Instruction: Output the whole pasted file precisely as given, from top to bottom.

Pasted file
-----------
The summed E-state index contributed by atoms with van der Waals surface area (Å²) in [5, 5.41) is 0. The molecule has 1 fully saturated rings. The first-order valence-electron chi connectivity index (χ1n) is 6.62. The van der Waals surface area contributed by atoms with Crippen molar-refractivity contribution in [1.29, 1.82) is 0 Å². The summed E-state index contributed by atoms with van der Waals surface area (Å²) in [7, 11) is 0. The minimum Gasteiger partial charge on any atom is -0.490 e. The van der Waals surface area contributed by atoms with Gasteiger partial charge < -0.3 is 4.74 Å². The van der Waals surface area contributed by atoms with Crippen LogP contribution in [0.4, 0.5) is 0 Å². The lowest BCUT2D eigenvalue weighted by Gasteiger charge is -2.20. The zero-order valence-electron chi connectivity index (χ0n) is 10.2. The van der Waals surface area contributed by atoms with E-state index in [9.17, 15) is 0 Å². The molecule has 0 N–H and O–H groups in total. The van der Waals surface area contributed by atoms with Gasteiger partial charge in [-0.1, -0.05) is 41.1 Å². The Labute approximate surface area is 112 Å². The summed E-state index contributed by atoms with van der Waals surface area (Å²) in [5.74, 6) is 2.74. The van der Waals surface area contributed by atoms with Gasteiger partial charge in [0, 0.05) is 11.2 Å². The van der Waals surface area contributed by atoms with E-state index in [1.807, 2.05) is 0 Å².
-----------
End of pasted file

The summed E-state index contributed by atoms with van der Waals surface area (Å²) in [5, 5.41) is 0. The molecule has 1 fully saturated rings. The first-order valence-electron chi connectivity index (χ1n) is 6.62. The van der Waals surface area contributed by atoms with Crippen molar-refractivity contribution in [1.29, 1.82) is 0 Å². The summed E-state index contributed by atoms with van der Waals surface area (Å²) in [7, 11) is 0. The minimum Gasteiger partial charge on any atom is -0.490 e. The van der Waals surface area contributed by atoms with Gasteiger partial charge < -0.3 is 4.74 Å². The van der Waals surface area contributed by atoms with Crippen LogP contribution in [0.4, 0.5) is 0 Å². The lowest BCUT2D eigenvalue weighted by Gasteiger charge is -2.20. The zero-order valence-electron chi connectivity index (χ0n) is 10.2. The van der Waals surface area contributed by atoms with E-state index in [9.17, 15) is 0 Å². The molecule has 0 N–H and O–H groups in total. The van der Waals surface area contributed by atoms with Gasteiger partial charge in [-0.1, -0.05) is 41.1 Å². The Labute approximate surface area is 112 Å². The summed E-state index contributed by atoms with van der Waals surface area (Å²) in [5.74, 6) is 2.74. The van der Waals surface area contributed by atoms with Gasteiger partial charge in [0, 0.05) is 11.2 Å². The van der Waals surface area contributed by atoms with E-state index in [1.807, 2.05) is 0 Å².